36 Facts About Ethel Waters


Ethel Waters began her career in the 1920s singing blues.


Ethel Waters was the second African American to be nominated for an Academy Award, the first African American to star on her own television show, and the first African-American woman to be nominated for a Primetime Emmy Award.


Ethel Waters was raised in poverty by Sally Anderson, her grandmother, who worked as a housemaid, and with two of her aunts and an uncle.


Ethel Waters never lived in the same place for more than 15 months.


Ethel Waters first married in 1910 at the age of 13, but her husband was abusive, and she soon left the marriage and became a maid in a Philadelphia hotel, working for $4.75 per week.


Ethel Waters was persuaded to sing two songs and impressed the audience so much that she was offered professional work at the Lincoln Theatre in Baltimore.


Ethel Waters recalled that she earned the rich sum of $10 per week, but her managers cheated her out of the tips her admirers threw on the stage.

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Smith demanded that Ethel Waters not compete in singing blues opposite her.


Around 1919, Ethel Waters moved to Harlem and became a performer in the Harlem Renaissance of the 1920s.


Jazz historian Rosetta Reitz pointed out that by the time Ethel Waters returned to Harlem in 1921, women blues singers were among the most powerful entertainers in the country.


In 1921, Ethel Waters became the fifth black woman to make a record, for tiny Cardinal Records.


Ethel Waters later joined Black Swan, where Fletcher Henderson was her accompanist.


Ethel Waters recorded for Black Swan from 1921 through 1923.


Around that time, Ethel Waters was approached by Maury Greenwald for the London run of Plantation Days, although she later joined the company on its return to Chicago in August 1923, as an "extra added attraction" to "save the fast-flopping revue".


Ethel Waters started working with Pearl Wright, and they toured in the South.


In 1924, Ethel Waters played at the Plantation Club on Broadway.


Ethel Waters first recorded for Columbia in 1925, achieving a hit with "Dinah".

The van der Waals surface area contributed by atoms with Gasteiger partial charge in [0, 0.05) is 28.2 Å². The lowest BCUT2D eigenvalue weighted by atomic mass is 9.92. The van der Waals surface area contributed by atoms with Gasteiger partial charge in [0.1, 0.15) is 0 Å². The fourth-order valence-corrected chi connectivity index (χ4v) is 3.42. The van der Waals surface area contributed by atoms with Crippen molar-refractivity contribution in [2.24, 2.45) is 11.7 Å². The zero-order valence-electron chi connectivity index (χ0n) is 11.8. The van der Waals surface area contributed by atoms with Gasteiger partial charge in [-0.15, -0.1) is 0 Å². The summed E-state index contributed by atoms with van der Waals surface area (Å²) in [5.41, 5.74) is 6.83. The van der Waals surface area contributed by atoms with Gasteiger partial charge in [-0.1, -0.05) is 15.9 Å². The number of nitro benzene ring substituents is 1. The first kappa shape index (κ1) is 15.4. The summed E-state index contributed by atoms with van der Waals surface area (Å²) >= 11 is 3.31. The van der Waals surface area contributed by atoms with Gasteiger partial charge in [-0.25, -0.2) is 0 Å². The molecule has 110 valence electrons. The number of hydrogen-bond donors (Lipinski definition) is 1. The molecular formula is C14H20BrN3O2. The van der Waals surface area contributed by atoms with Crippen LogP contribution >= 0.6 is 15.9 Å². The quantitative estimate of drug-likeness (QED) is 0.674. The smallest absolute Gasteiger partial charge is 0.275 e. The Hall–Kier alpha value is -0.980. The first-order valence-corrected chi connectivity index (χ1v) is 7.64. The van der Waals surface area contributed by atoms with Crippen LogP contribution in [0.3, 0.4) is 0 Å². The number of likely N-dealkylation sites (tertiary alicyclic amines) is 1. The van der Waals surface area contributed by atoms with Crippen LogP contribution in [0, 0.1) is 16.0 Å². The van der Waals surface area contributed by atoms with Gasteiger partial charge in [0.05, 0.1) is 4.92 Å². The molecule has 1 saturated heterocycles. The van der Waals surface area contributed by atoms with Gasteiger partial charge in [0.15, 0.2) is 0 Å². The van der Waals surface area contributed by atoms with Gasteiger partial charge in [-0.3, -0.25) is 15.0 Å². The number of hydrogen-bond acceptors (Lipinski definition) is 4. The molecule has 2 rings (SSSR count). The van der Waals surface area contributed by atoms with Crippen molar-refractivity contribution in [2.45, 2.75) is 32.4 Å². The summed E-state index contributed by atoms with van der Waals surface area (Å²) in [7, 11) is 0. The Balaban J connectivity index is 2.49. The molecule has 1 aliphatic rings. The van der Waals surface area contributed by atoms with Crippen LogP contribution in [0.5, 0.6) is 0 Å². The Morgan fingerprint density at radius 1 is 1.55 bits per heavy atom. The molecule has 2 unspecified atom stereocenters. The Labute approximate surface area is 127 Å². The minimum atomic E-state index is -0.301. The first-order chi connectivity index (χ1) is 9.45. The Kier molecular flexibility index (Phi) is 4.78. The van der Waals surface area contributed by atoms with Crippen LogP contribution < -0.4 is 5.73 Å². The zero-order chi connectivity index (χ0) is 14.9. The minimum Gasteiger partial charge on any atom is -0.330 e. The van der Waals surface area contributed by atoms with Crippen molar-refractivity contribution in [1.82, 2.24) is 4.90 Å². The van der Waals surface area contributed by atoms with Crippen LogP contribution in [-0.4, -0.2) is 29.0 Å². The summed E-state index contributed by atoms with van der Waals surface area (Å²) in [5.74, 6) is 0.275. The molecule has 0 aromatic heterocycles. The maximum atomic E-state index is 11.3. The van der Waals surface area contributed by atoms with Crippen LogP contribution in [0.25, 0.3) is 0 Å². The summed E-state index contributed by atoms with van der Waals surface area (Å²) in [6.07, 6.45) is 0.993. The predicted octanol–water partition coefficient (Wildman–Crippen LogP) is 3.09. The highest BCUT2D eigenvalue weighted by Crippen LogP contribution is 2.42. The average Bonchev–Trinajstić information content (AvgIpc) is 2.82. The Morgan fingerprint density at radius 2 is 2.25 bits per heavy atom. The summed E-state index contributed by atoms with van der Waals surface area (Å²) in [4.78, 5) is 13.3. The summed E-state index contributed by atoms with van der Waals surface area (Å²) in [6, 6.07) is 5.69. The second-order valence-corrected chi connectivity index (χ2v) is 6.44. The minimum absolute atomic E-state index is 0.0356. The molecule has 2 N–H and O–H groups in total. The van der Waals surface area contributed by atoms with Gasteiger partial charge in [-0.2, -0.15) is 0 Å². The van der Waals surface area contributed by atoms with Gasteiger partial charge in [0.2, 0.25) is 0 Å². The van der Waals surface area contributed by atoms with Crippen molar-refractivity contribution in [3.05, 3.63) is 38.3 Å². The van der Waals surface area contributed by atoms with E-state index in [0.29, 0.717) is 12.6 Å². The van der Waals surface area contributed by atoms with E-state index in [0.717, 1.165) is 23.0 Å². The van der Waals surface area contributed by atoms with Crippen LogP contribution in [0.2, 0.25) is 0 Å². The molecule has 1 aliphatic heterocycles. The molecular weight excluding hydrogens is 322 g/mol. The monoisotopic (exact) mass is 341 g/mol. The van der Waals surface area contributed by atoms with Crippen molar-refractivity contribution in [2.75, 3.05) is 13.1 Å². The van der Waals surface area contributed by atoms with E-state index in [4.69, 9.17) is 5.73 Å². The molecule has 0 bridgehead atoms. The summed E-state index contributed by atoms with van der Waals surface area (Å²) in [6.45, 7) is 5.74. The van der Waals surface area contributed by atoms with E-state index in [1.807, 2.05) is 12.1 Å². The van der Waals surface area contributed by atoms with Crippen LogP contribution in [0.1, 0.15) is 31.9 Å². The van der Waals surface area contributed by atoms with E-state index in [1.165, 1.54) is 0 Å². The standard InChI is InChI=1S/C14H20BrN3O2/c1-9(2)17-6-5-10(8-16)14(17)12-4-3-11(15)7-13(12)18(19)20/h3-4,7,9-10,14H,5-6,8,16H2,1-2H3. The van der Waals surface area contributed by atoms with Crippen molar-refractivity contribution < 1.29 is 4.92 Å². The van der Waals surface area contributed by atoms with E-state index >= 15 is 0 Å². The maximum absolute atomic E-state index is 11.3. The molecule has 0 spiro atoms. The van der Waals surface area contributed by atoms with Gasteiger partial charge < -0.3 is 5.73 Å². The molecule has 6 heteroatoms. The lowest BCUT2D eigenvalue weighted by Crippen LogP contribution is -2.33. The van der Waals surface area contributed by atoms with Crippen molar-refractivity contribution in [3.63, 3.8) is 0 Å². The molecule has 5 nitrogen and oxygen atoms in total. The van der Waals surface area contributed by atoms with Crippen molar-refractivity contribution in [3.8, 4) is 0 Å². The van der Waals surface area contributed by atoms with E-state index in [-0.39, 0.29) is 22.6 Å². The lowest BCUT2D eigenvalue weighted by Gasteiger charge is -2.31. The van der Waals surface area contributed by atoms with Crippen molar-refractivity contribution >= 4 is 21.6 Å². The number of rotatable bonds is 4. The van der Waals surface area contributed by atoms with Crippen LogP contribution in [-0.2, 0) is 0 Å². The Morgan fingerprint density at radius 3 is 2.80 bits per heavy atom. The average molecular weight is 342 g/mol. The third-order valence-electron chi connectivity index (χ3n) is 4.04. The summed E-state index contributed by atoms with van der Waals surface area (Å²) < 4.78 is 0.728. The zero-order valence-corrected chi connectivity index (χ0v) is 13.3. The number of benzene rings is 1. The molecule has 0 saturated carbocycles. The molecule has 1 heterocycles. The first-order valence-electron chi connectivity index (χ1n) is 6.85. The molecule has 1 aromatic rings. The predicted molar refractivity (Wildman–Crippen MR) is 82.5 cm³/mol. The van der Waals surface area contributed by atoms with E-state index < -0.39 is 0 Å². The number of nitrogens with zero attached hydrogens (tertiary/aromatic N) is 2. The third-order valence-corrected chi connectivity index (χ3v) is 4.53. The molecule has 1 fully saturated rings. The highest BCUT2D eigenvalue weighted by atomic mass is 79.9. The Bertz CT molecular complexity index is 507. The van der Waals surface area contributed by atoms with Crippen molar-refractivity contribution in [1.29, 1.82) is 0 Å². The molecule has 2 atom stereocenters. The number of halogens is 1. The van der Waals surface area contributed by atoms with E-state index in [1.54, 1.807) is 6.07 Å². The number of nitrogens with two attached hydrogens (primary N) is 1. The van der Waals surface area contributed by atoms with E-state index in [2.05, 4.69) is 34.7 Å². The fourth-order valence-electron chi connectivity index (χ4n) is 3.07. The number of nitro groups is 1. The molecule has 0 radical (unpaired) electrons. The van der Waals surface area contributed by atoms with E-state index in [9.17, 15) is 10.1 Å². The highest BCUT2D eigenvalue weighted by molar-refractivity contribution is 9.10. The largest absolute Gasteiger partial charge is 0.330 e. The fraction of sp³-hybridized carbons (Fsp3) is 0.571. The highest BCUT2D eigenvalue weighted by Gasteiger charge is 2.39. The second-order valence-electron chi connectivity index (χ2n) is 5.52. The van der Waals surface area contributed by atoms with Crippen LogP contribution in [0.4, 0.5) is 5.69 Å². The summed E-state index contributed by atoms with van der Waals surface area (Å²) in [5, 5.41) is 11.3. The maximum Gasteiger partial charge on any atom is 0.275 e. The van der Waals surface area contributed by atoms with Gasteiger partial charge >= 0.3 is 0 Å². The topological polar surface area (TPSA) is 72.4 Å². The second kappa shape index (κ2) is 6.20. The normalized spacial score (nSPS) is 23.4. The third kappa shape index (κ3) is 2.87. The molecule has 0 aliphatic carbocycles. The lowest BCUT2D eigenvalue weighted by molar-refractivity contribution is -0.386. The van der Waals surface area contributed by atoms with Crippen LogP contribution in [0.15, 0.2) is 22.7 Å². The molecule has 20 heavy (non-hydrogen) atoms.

In September 1926, Ethel Waters recorded "I'm Coming Virginia", composed by Donald Heywood with lyrics by Will Marion Cook.


In 1933, Ethel Waters appeared in a satirical all-black film, Rufus Jones for President, which featured the child performer Sammy Davis Jr.


Ethel Waters became the first black woman to integrate Broadway's theater district more than a decade after actor Charles Gilpin's critically acclaimed performances in the plays of Eugene O'Neill beginning with The Emperor Jones in 1920.


Ethel Waters moved to Los Angeles to appear in the 1942 film Cairo.


Ethel Waters sang the Academy Award-nominated "Happiness is Just a Thing Called Joe".


In 1939, Ethel Waters became the first African American to star in her own television show, before the debut of Nat King Cole's in 1956.


The Ethel Waters Show, a variety special, appeared on NBC on June 14,1939.


Ethel Waters was nominated for an Academy Award for Best Supporting Actress for the film Pinky under the direction of Elia Kazan after the first director, John Ford, quit over disagreements with Ethel Waters.

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In 1950, Ethel Waters was the first African-American actress to star in a television series, Beulah, which aired on ABC television from 1950 through 1952.


Ethel Waters guest-starred in 1957 and 1959 on NBC's The Ford Show, Starring Tennessee Ernie Ford.


In 1953, she appeared in a Broadway show, At Home With Ethel Waters that opened on September 22,1953 and closed October 10 after 23 performances.


Ethel Waters married Clyde Edwards Matthews in 1929, and they divorced in 1933.


Ethel Waters married Edward Mallory in 1938; they divorced in 1945.


In 1938, Ethel Waters met artist Luigi Lucioni through their mutual friend, Carl Van Vechten.


Ethel Waters bought the finished portrait from Lucioni in 1939 for $500.


Ethel Waters was at the height of her career and the first African American to have a starring role on Broadway.


Ethel Waters was a baptized Catholic and considered herself a member of that religion throughout her life.


Ethel Waters died on September 1,1977, aged 80, from uterine cancer, kidney failure, and other ailments, in Chatsworth, California.


Ethel Waters is buried at Forest Lawn Memorial Park.